On September 7, Fortress Trust, a Nevada-based crypto-focused chartered trust company, admitted to a security incident involving an unnamed third-party vendor. While initially denying any loss of funds, it was later disclosed by other parties that Fortress had lost approximately $15 million in crypto assets.
“Last week, 4 Fortress customers were impacted by a third-party vendor whose cloud tools were compromised. Thankfully there is no breach within Fortress Technology or systems, impacted accounts were fully restored, and most importantly, of course, there is no loss of funds,” Fortress said on social media.
CoinDesk has identified the unnamed third-party vendor to be Retool, which acknowledged that it had fallen victim to a phishing attack on August 27. Retool is a San Francisco-based company with Fortune 500 customers, which built the portal for a handful of Fortress clients to access their funds.
Many have criticized Fortress’ handling of the situation, which leaves clients wondering about the safety of their accounts. The incident has been the talk of Crypto Twitter this week, with several prominent companies in partnership with Fortress being caught up in the affair.
Mike Belshe, CEO of BitGo, one of the wallet infrastructure providers of Fortress Trust, denied any involvement in the breach and claimed Fortress had denied requests to disclose the details of the incident.
“After the breach, Fortress reached out to BitGo. BitGo strongly advised Fortress to disclose what happened immediately. Fortress did not do that,” Belshe said on Twitter. “When Fortress lost funds, they chose to omit facts about what happened, downplay the event, and conclude, “most importantly, no funds were lost.” Obviously we now know this was not true.”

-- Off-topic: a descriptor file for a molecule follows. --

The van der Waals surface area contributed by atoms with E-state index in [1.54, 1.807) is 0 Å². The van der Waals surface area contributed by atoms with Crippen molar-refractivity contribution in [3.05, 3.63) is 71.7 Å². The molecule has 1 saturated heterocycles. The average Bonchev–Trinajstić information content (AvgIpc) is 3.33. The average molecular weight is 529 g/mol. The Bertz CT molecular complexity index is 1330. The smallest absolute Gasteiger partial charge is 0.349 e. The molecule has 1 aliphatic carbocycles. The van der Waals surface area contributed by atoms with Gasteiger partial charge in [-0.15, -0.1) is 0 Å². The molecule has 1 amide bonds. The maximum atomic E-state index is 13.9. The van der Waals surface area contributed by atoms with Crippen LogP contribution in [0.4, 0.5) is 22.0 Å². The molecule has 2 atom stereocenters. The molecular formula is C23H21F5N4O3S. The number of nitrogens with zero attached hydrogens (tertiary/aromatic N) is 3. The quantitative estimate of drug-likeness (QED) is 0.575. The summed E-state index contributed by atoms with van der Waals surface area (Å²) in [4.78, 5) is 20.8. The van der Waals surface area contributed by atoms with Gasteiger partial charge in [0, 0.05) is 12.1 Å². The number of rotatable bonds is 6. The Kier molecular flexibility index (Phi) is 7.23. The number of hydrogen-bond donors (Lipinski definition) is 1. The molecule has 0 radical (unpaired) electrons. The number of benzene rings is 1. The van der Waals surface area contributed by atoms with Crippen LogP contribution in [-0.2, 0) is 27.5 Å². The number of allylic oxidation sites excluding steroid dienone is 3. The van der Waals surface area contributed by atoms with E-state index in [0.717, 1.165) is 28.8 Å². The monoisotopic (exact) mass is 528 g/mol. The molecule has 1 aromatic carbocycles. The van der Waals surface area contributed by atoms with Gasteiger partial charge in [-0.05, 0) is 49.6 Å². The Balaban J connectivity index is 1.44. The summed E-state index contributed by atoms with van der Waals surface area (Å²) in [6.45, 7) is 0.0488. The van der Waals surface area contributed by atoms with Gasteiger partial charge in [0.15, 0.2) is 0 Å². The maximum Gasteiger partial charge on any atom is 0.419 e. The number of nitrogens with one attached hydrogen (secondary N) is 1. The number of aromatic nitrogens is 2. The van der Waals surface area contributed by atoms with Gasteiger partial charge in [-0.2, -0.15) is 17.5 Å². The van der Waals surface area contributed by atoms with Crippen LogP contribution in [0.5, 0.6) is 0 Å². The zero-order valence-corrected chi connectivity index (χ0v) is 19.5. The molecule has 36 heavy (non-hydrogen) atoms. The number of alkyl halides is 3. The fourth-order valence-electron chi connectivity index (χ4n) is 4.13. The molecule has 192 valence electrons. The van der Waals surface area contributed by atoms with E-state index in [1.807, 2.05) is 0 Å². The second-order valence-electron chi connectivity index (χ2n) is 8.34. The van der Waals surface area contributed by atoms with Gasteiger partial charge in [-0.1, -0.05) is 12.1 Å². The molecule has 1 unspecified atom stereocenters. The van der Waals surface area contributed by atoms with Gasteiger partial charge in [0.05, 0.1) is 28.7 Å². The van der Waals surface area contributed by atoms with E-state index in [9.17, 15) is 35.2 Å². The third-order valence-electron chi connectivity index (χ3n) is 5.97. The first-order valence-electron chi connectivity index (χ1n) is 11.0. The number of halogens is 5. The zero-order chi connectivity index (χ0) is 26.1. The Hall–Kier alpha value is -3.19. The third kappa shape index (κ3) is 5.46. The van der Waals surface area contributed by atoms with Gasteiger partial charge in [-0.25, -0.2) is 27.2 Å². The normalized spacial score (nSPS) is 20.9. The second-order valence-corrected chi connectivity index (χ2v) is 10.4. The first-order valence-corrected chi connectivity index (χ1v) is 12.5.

In a recent statement provided to crypto news outlet Protos, Fortress founder Scott Purcell clarified that “no loss of funds” referred to their joint efforts with Ripple to cover customers’ losses.
He also reacted to Belshe’s tweets, saying, “As you’ve seen from his sour-grapes tweets, Mike Belshe has chosen to violate our NDA to whine about me not selling the trust company to him, lighting up Twitter with flat-out lies and with half-truths, which he knows extremely well given that he was looped in on the incident the very first day and was part of the comm’s planning.”
The phishing attack played a role in Fortress’ acquisition by Ripple. The blockchain firm, which was already a minority investor in Fortress, announced it had signed a letter of intent to acquire Fortress on Friday. The purchase price was less than the $250 million it paid for custody firm Metaco back in May.
The companies were already in takeover talks when the theft occurred, but the incident accelerated them, a spokesperson for Ripple told CoinDesk in a statement on Monday.
“Conversations accelerated last week following the security incident via a third-party analytics vendor, but this opportunity makes sense for Ripple in the long term,” the spokesperson explained.
The spokesperson added that Ripple was the one who stepped in to cover the losses that resulted from the incident.
“Luckily, Ripple was in a position to act quickly to step in and make customers whole, and there have been no breaches to Fortress technology or systems,” the spokesperson said.
By acquiring Fortress, Ripple adds Nevada to their list of regulatory licenses. Ripple already owns a New York BitLicense and money transmitter licenses in 30 other U.S. states. Ripple president Monica Long described the acquisition as supporting Ripple’s aim of “becoming the one-stop shop for enterprises looking to convert, store and move value on blockchain.”
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